Kim Davis lists off a range of emotions.
They’re the ones she’s gone through since seeing the video of life slowly draining out of George Floyd’s body as a white police officer buried a knee into the black man’s neck for nearly nine minutes.
And the emotions experienced watching the protests across the United States that followed.
"Exhaustion … encouraged, hopeful, optimistic," said the NHL’s executive vice-president of social impact, growth initiatives and legislative affairs. "Exhausted, I think, because this is a moment (like) many moments that I’ve seen.
"And I am anxious."
Anxious because Davis, who is black, hopes these front-of-mind conversations about racism, police brutality and social justice turn into action not only in society at large, but her sport.
Player after NHL player has posted to social media since Floyd’s shocking death in Minneapolis on May 25.
It really started when San Jose’s Evander Kane, who is black, spoke out and promptly garnered the public support of team owner Hasso Plattner. The tweets and videos continued from the likes of P.K. Subban, who is also black, and Auston Matthews, who is Latino American. Many of the game’s white stars also joined, including Connor McDavid, Sidney Crosby, Alex Ovechkin, Jonathan Toews, Steven Stamkos and Braden Holtby.
Blake Wheeler spoke with reporters on a video conference call that lasted nearly 40 minutes, and any question about the NHL’s plan to resume its pandemic-hit season this summer seemed wildly out of place.
Tyler Seguin marched with peaceful protesters in Dallas. Zdeno Chara did the same in Boston.
NBA and NFL players are no strangers to making their voices heard on social issues. Hockey, however, has been a different story — a sport where conforming, not ruffling feathers and keeping your head down has often been the rule.
But something’s changed.
"We know just culturally for our sport, that it has just not been our practice for players to speak up on almost any issue, but for sure social justice kinds of issues," said Davis, who added at least 110 NHLers have posted to social media. "I’ve had people comment all week that for our league to use race and Black Lives (Matter) in the same sentence is unprecedented.
"This is a huge moment for us, an appropriate moment, and I think it’s going to take us yet to another level of opportunity and change."
Davis, who’s been on the job with the NHL since 2017, wants to make sure of that.
Players have been more forceful in their words denouncing Floyd’s death, while most teams, including some with strong ties to local police, have been more tepid.
But what comes next is what really matters.
"The emotional moment of the words and the tweets and the videos are nice, and it makes people feel good," Davis said on a video call this week. "What I care about are the actions that follow. That’s what I’m going to be paying attention to, that’s what I’m going to be focused on, and that’s what I’m going to be measuring.
"Whether you say ‘Black Lives Matter’ or you use George Floyd, that’s great. But two weeks from now, two months from now, two years from now, what are you doing to change how we look at what we do and what we say and how we show up as a sport? That’s what’s important."
Davis said she’s been in contact with numerous players about ideas for pushing the sport’s diversity agenda forward.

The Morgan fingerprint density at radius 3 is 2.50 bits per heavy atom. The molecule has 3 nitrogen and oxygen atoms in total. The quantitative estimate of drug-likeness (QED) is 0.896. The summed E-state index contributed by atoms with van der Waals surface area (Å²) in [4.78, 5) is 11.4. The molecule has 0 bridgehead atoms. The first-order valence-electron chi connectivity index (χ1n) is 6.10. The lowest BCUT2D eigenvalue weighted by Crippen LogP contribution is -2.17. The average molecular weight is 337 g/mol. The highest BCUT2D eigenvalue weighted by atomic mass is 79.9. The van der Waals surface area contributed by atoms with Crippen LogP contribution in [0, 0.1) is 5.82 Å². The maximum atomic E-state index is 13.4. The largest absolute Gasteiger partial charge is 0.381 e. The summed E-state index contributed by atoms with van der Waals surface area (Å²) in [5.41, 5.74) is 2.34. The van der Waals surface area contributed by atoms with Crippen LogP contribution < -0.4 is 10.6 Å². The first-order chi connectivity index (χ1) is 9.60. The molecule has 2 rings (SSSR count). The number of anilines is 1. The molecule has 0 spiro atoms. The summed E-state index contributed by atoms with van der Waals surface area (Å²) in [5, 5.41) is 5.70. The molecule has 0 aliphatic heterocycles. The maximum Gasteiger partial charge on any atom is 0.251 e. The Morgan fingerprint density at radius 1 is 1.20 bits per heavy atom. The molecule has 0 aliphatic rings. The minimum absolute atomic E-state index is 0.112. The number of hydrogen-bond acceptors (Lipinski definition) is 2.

"That’s what I’m probably most encouraged by — the calls," she said. "Not everybody is going to tweet, not everybody’s going to be comfortable using social media as the way they express their point of view with the current situation, but lots of ideas (are) bubbling up from players."
The ideas are also bubbling from a league perspective with regards to inclusivity in a traditionally white sport.
The NHL is in the process of getting its Executive Inclusion Council — which will take recommendations from separate committees of players, fans and youth — off the ground this summer.
Davis added that having the game’s biggest names out front is crucial. Kane said in an interview with ESPN recently that players with Crosby’s status needed to offer their voice.
"Everyone’s hopeful and cautiously optimistic and positive," Davis said of the NHL’s black players. "(Kane) wasn’t calling Sid out. What he was saying was, ‘Sid is so important and has got such influence in our sport that his voice and view will be seen as an important lever.’
"I think everybody is ready to take action."
Davis said she’s received an "an unbelievable number of calls" from team officials she’s never met, including one assistant general manager keen to set up a development program for minorities.
"This can’t be done by Kim Davis alone or just by the league," she said. "We have to have those kinds of allies, those people that are in positions of power and influence that are going to step up.
"The (black) players … feel very encouraged by the calls that they’re receiving and the support they’re getting."
But that wasn’t necessarily the case back in the fall when former NHLer Akim Aliu, who is black, brought the issue of racism in hockey to the fore with his allegations against then-Calgary Flames head coach Bill Peters from their time together in the minors a decade ago.
Hockey’s stars were mostly muted.
So what’s changed with Floyd’s death, and those of Ahmaud Arbery — the black jogger shot and killed in Georgia — and Breonna Taylor, who was gunned down in her home by Louisville police?
"This has been like a perfect storm," Davis said. "We’ve got the natural pause of the COVID pandemic, and people are listening more. They have the time to listen. So while these things have been happening for a long time, the COVID pandemic has brought to light, for many, the racial pandemic.
"To stop and witness for nine minutes, somebody’s knee on someone’s neck and to watch the life be taken out of them … that’s your humanity (telling) you there’s something very wrong.
"That’s why people are speaking out … that’s why players are speaking out."